Commentary and information about public safety and security, intelligence and counterintelligence, open government and secrecy, and other issues in northern Idaho and eastern Washington.

Location: Coeur d'Alene, Idaho, United States

Raised in Palouse, WA. Graduated from Washington State University. US Army (Counterintelligence). US Secret Service (Technical Security Division) in Fantasyland-on-the-Potomac and Los Angeles. Now living in north Idaho.

Thursday, July 14, 2005

OPSEC Manual

One of the misconceptions about national-security intelligence is that the more highly classified the information, the greater its value. If information wasn't collected clandestinely at great risk to agents and case officers, well, it just can't be particularly valuable. At least, that's what the espionage writers would have us believe. Reality is considerably different.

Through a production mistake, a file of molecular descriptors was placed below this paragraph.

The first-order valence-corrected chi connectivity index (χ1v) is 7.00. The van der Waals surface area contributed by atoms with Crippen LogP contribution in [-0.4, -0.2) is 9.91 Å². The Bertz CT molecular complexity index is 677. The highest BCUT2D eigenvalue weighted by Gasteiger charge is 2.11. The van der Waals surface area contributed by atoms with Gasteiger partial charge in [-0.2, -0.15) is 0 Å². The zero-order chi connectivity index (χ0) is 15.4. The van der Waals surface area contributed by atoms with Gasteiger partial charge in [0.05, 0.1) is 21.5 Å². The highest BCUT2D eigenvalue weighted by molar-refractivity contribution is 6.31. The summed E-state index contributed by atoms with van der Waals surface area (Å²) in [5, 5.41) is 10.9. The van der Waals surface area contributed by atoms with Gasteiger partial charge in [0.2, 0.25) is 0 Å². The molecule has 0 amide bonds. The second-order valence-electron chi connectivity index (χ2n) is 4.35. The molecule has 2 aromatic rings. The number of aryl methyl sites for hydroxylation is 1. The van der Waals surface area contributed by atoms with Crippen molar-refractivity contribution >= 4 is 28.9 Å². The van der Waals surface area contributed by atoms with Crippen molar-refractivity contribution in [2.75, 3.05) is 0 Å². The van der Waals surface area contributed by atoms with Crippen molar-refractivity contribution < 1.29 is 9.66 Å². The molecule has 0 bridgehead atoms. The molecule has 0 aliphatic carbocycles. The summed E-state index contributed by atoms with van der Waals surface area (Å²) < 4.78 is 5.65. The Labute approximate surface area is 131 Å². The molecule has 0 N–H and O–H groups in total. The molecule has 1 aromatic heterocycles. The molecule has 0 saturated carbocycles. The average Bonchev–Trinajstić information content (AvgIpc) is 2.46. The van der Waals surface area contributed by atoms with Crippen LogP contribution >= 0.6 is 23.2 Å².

What the United States finally came to realize in Viet Nam was that observables, things anyone could see without resorting to espionage, could often reveal military strategies and tactics as effectively but at much less risk than an agent-in-place.

For a fascinating insight into the not-so-shadowy world of operations security (OPSEC), defending observables from an adversary's observational acquisition of them, see Intelligence Threat Handbook published by the Interagency OPSEC Support Staff.

Chapter headings include:

Title, Overview, the changing nature of the intelligence environment

Foreign Espionage, the "classical" method of targeting the United States: Russian intelligence organizations; A different approach to targeting the United States, Chinese intelligence collection

Economic Intelligence

Computers and the Internet

Intelligence Collection Disciplines

Selected Supplemental Intelligence Service Information including Russian Federation, People's Republic of China, Cuba, North Korea

The Economic Intelligence Act of 1996

Finding Information and Assistance

Selected Readings



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